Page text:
Global Teleconnections of Food and Land Use: The China-Brazil Connection

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Global Teleconnections of Food and Land Use: The China-Brazil Connection

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Title: Global Teleconnections of Food and Land Use: The China-Brazil Connection
Author: Cimini, Anna
Citation: Cimini, Anna. 2016. Global Teleconnections of Food and Land Use: The China-Brazil Connection. Master's thesis, Harvard Extension School.
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Abstract: China’s current nutrition transition to increased meat consumption has subsequently set in motion the need for increased imports of soybean for use in livestock feeds as in-country soybean production decreases but direct consumption of soybean stays relatively stable. Much of the required soybean has come from areas in Brazil that have undergone expansive conversion to agriculture, altering bio-diverse savannah ecosystems where soybean is most heavily produced, such as in Mato Grosso state. As China increases dependence on Brazil for soybean used in livestock systems, how may this shift affect land use in Brazil? What if this amount of soybean was used for direct consumption instead?

My research first investigates the trade relationship between China and Brazil and then calculates the soybean allocation use in China, with estimates of Brazil-derived soybean required for both feed and food use to 2050. This projection analysis showed a range between 55 and 203 million metric tons of Brazil-derived soybean needed for livestock feed use by 2050, a 90%-600% increase from current trends, requiring 18-68 million hectares of soybean cropland under present yields in Brazil.

I then compare soybean, pork, and poultry production with respect to protein content and soybean land use requirements under a range of future protein demands and increased population growth in China. Soybean, pork and poultry production to 2050 were estimated and compared in terms of protein content; for pork and poultry this included soymeal used in livestock feed. Protein demand baseline was set to the current rate of 36 kg per capita per year, with a range of minus 10% to plus 20% from baseline. The requisite hectares of land needed to produce soybean was then calculated. Increased per capita protein demand in the food supply appears to have the largest impact on soybean cropland requirement under this analysis, compared to projected population growth. The 2030 soybean scenario met between 38%-95% of the protein demand projected for China using the current-day production pattern in Brazil of 33 million hectares. Pork and poultry would need to increase in production by 74% and 291% respectively to have similarly high protein efficiency when compared to direct soybean use under these scenarios; this increase would require a range of 91-137 million metric tons of soybean and 30-45 million hectares of land for feed use in China.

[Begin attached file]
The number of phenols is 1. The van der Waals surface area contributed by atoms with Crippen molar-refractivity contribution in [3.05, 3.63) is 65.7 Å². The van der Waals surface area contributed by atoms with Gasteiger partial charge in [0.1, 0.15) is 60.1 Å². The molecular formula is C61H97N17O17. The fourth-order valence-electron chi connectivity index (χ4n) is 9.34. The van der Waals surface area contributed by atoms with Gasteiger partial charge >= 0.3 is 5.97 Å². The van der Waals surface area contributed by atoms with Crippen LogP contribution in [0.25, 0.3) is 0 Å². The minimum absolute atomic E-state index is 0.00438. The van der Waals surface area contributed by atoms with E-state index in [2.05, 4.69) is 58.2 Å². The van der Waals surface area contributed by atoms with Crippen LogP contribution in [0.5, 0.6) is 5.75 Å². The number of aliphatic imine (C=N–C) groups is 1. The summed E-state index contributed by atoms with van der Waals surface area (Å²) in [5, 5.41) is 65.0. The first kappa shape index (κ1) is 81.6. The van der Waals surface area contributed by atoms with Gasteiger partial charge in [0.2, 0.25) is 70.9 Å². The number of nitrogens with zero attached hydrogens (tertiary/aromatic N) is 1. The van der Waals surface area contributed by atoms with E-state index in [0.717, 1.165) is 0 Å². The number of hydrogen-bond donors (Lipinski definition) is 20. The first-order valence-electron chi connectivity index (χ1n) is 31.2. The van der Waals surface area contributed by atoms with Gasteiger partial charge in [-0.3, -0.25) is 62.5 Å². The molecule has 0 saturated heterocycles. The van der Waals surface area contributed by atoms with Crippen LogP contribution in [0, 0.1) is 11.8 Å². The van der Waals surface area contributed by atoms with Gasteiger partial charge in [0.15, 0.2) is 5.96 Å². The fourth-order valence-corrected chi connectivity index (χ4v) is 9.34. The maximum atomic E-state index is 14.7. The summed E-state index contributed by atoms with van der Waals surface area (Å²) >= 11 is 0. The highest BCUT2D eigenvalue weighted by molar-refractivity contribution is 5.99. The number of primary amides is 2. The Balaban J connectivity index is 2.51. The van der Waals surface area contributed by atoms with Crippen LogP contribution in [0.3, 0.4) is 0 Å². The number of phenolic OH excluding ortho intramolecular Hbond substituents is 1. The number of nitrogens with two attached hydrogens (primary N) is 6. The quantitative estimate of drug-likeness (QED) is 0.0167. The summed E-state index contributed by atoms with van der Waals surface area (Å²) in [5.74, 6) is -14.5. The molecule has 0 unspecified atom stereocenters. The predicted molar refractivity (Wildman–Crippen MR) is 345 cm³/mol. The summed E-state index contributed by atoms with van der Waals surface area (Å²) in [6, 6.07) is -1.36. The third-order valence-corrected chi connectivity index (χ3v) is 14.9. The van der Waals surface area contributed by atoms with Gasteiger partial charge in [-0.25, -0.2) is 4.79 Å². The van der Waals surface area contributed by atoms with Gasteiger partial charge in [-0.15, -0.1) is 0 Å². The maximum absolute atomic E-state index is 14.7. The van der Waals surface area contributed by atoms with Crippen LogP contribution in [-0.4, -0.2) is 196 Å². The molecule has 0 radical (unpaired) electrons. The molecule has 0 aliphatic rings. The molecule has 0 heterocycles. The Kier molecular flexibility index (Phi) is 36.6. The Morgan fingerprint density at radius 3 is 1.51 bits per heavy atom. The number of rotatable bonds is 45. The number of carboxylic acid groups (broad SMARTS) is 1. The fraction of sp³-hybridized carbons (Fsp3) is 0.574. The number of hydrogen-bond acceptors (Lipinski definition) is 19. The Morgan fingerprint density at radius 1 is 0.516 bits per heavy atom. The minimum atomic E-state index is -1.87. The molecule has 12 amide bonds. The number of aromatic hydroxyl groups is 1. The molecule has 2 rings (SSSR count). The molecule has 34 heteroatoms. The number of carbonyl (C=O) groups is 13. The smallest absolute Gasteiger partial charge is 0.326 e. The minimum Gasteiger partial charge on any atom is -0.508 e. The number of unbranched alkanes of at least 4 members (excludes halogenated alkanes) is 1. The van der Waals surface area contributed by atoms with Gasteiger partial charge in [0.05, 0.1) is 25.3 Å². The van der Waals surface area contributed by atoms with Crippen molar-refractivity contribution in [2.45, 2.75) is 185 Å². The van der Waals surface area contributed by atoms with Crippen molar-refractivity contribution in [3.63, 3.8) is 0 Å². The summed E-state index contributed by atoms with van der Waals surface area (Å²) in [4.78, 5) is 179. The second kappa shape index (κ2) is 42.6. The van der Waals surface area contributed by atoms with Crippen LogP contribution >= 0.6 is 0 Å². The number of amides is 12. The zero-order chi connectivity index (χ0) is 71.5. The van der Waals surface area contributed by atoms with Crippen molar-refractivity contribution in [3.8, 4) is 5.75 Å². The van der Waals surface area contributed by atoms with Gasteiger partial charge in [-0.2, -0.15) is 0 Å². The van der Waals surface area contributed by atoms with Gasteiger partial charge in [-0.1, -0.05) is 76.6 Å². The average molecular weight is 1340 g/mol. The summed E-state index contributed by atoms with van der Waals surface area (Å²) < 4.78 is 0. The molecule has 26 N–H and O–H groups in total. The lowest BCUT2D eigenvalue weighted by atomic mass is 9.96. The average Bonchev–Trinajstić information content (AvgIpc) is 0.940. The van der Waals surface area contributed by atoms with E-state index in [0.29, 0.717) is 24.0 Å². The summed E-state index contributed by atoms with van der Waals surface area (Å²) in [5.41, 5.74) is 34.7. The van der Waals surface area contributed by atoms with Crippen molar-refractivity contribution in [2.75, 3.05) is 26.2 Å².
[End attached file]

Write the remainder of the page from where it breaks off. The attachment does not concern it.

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Citable link to this page: http://nrs.harvard.edu/urn-3:HUL.InstRepos:33797353
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